Renda can’t believe she’s seeing dead people. She can’t believe she’s attracted to a dead man. And most of all, she can’t believe that she’s the chosen one who has to fight a centuries-old powerful demon. But there is more to Renda Bloodmane than even she realizes. Her quiet, ordered life is about to change and there’s nothing she can do to stop it.

Further Reading:
Here are a few interviews Sara has done that you can read through:

I hope you’ve all enjoyed this chat with Sara. If you’ve never had occasion to read her work before, I hope you’ll give it a try and if you’ve been a longtime fan, then I hope you enjoyed our little exchange 🙂

Women in Horror Month Feature: Maria Alexander

Posted on Updated on


maria alexanderAbout the Author:

Maria Alexander writes pretty much every damned thing and gets paid to do it. She’s a produced screenwriter and playwright, published games writer, virtual world designer, award-winning copywriter, interactive theatre designer, prolific fiction writer, snarkiologist and poet. Her stories have appeared in publications such as Chiaroscuro Magazine, Gothic.net and Paradox, as well as in acclaimed anthologies alongside legends such as David Morrell and Heather Graham.

Her second poetry collection – At Louche Ends: Poetry for the Decadent, the Damned and the Absinthe-Minded – was nominated for the 2011 Bram Stoker Award. And she was a winner of the 2004 AOL Time-Warner “Time to Rhyme” poetry contest.

When she’s not wielding a katana at her local shinkendo dojo, she’s being outrageously spooky or writing Doctor Who filk. She lives in Los Angeles with two ungrateful cats, a pervasive sense of doom, and a purse called Trog.

As part of a neat little twist to my Women in Horror Month coverage this year, I’m going to feature fun little interviews with a few women horror writers and I think readers will get a kick out of them.

The next feature is for Maria Alexander, author of Mr. Wicker, released by Raw Dog Screaming Press last year, which was just officially announced as a finalist in the category of Superior Achievement in a First Novel for the 2014 Bram Stoker Awards®! The entire category is stellar, but I’ve got my fingers crossed for Maria to take home the haunted house statuette.

Check out our fun interview below!

1. First scary movie you watched

MA: The Fly. I was three years old.

the fly movie poster

2. First scary book you read

MA: The Red Fairy Book by Andrew Lang. The old fairy stories were incredibly disturbing to very-young-me.

Red Fairy Book

3. First scary Halloween costume you wore

MA: A boxed, plastic-mask witch costume when I was six years old. My parents had a momentary lapse in their insane rules against celebrating Halloween and other “pagan” holidays. I went full bore in the roleplaying and cackling, scaring my baby sister to tears.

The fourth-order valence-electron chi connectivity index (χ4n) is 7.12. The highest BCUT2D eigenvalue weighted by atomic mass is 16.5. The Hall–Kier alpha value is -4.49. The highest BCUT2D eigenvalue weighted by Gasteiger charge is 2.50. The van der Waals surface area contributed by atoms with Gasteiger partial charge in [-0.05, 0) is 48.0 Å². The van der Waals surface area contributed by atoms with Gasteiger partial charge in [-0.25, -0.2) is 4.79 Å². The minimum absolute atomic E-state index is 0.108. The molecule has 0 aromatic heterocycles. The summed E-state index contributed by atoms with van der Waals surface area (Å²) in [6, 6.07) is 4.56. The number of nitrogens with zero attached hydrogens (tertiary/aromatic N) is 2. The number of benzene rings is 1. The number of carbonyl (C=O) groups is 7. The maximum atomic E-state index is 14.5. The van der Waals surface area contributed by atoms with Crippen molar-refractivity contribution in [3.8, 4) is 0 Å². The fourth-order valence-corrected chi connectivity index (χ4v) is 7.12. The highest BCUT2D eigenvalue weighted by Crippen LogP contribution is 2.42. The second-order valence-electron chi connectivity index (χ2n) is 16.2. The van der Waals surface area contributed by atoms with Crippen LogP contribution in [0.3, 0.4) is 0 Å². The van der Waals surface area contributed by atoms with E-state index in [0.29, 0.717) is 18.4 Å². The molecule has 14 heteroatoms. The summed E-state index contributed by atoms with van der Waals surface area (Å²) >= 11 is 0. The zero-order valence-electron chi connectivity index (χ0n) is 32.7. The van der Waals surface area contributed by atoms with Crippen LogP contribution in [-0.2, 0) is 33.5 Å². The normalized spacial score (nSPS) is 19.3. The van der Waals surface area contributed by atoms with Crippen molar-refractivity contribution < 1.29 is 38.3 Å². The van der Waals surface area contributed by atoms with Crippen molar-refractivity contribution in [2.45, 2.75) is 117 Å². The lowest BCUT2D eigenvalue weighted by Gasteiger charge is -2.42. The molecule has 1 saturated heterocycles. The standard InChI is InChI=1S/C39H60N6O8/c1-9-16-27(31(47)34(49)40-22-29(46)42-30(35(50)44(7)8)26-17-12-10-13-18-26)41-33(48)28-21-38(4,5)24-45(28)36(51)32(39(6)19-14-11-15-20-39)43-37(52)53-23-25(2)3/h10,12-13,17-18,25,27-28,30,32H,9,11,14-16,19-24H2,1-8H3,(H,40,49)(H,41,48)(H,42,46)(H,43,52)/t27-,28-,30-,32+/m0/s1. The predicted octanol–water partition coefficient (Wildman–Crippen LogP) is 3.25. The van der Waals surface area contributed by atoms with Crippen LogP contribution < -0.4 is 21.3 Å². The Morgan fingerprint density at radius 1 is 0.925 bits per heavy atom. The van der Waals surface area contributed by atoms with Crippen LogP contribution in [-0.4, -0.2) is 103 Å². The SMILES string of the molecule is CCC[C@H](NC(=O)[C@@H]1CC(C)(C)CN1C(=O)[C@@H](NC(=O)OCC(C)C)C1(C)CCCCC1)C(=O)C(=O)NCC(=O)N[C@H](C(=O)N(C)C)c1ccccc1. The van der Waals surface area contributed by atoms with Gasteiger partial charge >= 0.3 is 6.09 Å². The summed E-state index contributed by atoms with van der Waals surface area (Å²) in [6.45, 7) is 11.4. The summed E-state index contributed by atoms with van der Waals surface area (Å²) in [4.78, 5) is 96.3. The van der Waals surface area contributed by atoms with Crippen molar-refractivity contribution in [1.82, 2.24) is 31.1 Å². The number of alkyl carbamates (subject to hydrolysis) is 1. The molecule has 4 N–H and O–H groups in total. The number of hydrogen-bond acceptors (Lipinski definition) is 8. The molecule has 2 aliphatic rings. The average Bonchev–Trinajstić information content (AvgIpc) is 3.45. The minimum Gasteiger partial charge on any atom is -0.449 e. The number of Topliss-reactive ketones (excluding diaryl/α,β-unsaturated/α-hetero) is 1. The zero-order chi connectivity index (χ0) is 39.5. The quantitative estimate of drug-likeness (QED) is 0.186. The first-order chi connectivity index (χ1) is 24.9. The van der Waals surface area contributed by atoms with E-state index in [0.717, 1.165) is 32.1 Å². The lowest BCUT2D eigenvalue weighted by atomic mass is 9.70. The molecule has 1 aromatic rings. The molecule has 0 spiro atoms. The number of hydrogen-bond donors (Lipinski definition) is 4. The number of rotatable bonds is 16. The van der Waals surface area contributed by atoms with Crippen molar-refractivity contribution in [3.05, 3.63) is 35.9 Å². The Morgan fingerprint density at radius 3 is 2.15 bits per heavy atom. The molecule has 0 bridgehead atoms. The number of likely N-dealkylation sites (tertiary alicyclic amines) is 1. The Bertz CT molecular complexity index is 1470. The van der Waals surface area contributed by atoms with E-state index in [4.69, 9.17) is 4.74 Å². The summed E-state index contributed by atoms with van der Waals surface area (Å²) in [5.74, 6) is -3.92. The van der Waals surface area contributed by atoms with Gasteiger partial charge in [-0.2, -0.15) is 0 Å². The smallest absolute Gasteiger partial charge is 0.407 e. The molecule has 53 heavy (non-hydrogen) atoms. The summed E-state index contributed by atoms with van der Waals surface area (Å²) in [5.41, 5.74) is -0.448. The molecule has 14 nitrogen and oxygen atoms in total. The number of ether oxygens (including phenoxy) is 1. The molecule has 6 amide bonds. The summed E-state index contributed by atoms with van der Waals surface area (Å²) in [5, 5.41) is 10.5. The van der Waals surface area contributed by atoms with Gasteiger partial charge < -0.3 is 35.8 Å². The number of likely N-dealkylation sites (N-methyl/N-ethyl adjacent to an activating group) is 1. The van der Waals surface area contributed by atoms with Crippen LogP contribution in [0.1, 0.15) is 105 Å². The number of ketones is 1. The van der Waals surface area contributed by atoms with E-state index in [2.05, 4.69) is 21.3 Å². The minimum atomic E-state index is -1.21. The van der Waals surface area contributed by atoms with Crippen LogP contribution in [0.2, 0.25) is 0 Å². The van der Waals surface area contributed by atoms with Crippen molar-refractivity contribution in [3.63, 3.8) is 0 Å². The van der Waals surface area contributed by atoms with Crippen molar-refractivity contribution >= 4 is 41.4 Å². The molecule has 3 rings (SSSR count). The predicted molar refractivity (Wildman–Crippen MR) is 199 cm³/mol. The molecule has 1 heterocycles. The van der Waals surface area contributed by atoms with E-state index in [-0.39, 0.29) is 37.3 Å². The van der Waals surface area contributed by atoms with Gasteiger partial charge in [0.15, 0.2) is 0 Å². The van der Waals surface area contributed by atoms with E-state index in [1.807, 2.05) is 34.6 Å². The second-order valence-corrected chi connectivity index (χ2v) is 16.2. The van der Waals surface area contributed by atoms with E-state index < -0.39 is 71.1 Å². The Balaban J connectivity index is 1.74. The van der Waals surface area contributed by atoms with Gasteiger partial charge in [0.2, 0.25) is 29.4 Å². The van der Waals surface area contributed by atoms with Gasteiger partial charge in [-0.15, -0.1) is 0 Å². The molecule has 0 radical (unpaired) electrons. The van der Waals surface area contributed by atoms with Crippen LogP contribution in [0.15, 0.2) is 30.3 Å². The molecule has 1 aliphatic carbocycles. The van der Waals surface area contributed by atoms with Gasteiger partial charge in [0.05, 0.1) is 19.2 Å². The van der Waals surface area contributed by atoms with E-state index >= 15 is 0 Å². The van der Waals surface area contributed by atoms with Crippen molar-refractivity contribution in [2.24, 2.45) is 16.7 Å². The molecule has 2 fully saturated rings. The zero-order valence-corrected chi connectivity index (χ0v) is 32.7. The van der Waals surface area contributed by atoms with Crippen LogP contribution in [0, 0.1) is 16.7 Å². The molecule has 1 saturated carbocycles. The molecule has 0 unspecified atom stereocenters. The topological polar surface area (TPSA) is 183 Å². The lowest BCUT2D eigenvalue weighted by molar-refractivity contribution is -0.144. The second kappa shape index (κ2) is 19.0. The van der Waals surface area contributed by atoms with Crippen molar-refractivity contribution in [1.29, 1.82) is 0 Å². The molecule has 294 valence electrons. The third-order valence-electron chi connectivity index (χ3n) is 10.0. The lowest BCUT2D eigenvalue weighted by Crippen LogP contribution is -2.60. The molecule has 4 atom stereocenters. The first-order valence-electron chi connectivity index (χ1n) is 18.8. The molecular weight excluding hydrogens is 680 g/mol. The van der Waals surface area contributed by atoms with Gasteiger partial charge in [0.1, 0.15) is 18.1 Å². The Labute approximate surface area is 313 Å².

4. First scary thing you wrote

MA: When I was home with chickenpox during third grade, I wrote a story about the son of a pilgrim minister who discovered his girlfriend was a witch one night when he followed her into the woods. He nearly got caught and killed watching her celebrate the Sabbath. I thought the story was so terrible that I tore it up in embarrassment.

5. First scary character you had a crush on

MA: Darth Vader, no question. Check out my essay, “Dogma, Darth Vader and My Sexual Awakening.”

darth vader

 


Mr WickerMaria released a novel called Mr. Wicker in September 2014, which was released by Raw Dog Screaming Press.

Here’s a description:
Alicia Baum is missing a deadly childhood memory. Located beyond life, The Library of Lost Childhood Memories holds the answer. The Librarian is Mr. Wicker—a seductive yet sinister creature with an unthinkable past and an agenda just as lethal. After committing suicide, Alicia finds herself before the Librarian, who informs her that her lost memory is not only the reason she took her life, but the cause of every bad thing that has happened to her.

Alicia spurns Mr. Wicker and attempts to enter the hereafter without the Book that would make her spirit whole. But instead of the oblivion she craves, she finds herself in a psychiatric hold at Bayford Hospital, where the staff is more pernicious than its patients.

Child psychiatrist Dr. James Farron is researching an unusual phenomenon: traumatized children whisper to a mysterious figure in their sleep. When they awaken, they forget both the traumatic event and the character that kept them company in their dreams—someone they call “Mr. Wicker.”

During an emergency room shift, Dr. Farron hears an unconscious Alicia talking to Mr. Wicker—the first time he’s heard of an adult speaking to the presence. Drawn to the mystery, and then to each other, they team up to find the memory before it annihilates Alicia for good. To do so they must struggle not only against Mr. Wicker’s passions, but also a powerful attraction that threatens to derail her search, ruin Dr. Farron’s career, and inflame the Librarian’s fury.

After all, Mr. Wicker wants Alicia to himself, and will destroy anyone to get what he wants. Even Alicia herself. 

Further Reading:
Here are a few interviews Maria has done that you can read through:

I hope you’ve all enjoyed this chat with Maria. If you’ve never had occasion to read her work before, I hope you’ll give it a try and if you’ve been a longtime fan, then I hope you enjoyed our little exchange 🙂